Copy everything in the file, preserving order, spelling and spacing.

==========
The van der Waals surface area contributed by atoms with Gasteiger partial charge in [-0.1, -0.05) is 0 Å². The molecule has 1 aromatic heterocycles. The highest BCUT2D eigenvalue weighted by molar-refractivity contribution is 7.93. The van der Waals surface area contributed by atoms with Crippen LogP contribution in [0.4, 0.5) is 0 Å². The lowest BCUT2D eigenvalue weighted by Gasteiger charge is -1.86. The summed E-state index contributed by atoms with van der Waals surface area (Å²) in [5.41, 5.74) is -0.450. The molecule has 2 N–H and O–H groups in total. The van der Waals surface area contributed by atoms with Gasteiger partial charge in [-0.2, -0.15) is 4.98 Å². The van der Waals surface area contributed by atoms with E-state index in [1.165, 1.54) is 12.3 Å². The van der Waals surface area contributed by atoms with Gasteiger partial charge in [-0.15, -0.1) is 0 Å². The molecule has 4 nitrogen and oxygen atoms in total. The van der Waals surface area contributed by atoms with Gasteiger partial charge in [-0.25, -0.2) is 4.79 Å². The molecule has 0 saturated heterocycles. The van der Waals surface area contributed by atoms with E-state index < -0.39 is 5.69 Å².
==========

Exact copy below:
The van der Waals surface area contributed by atoms with Gasteiger partial charge in [-0.1, -0.05) is 0 Å². The molecule has 1 aromatic heterocycles. The highest BCUT2D eigenvalue weighted by molar-refractivity contribution is 7.93. The van der Waals surface area contributed by atoms with Crippen LogP contribution in [0.4, 0.5) is 0 Å². The lowest BCUT2D eigenvalue weighted by Gasteiger charge is -1.86. The summed E-state index contributed by atoms with van der Waals surface area (Å²) in [5.41, 5.74) is -0.450. The molecule has 2 N–H and O–H groups in total. The van der Waals surface area contributed by atoms with Gasteiger partial charge in [-0.2, -0.15) is 4.98 Å². The van der Waals surface area contributed by atoms with E-state index in [1.165, 1.54) is 12.3 Å². The van der Waals surface area contributed by atoms with Gasteiger partial charge in [-0.15, -0.1) is 0 Å². The molecule has 4 nitrogen and oxygen atoms in total. The van der Waals surface area contributed by atoms with Gasteiger partial charge in [-0.25, -0.2) is 4.79 Å². The molecule has 0 saturated heterocycles. The van der Waals surface area contributed by atoms with E-state index < -0.39 is 5.69 Å².